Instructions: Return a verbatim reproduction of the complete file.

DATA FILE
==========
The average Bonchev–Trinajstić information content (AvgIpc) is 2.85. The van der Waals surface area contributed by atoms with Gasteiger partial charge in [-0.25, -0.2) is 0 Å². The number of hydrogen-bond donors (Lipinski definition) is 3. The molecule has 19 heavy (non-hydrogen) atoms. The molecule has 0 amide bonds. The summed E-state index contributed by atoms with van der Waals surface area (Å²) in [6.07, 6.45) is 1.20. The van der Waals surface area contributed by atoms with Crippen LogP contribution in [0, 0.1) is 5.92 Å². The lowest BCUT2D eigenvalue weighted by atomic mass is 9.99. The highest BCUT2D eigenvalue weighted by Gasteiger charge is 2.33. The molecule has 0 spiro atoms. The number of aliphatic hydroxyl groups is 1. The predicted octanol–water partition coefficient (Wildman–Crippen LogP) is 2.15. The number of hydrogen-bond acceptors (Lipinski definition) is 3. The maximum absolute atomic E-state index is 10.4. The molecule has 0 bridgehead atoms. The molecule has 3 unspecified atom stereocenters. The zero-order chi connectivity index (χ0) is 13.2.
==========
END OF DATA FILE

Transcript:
The average Bonchev–Trinajstić information content (AvgIpc) is 2.85. The van der Waals surface area contributed by atoms with Gasteiger partial charge in [-0.25, -0.2) is 0 Å². The number of hydrogen-bond donors (Lipinski definition) is 3. The molecule has 19 heavy (non-hydrogen) atoms. The molecule has 0 amide bonds. The summed E-state index contributed by atoms with van der Waals surface area (Å²) in [6.07, 6.45) is 1.20. The van der Waals surface area contributed by atoms with Crippen LogP contribution in [0, 0.1) is 5.92 Å². The lowest BCUT2D eigenvalue weighted by atomic mass is 9.99. The highest BCUT2D eigenvalue weighted by Gasteiger charge is 2.33. The molecule has 0 spiro atoms. The number of aliphatic hydroxyl groups is 1. The predicted octanol–water partition coefficient (Wildman–Crippen LogP) is 2.15. The number of hydrogen-bond acceptors (Lipinski definition) is 3. The maximum absolute atomic E-state index is 10.4. The molecule has 0 bridgehead atoms. The molecule has 3 unspecified atom stereocenters. The zero-order chi connectivity index (χ0) is 13.2.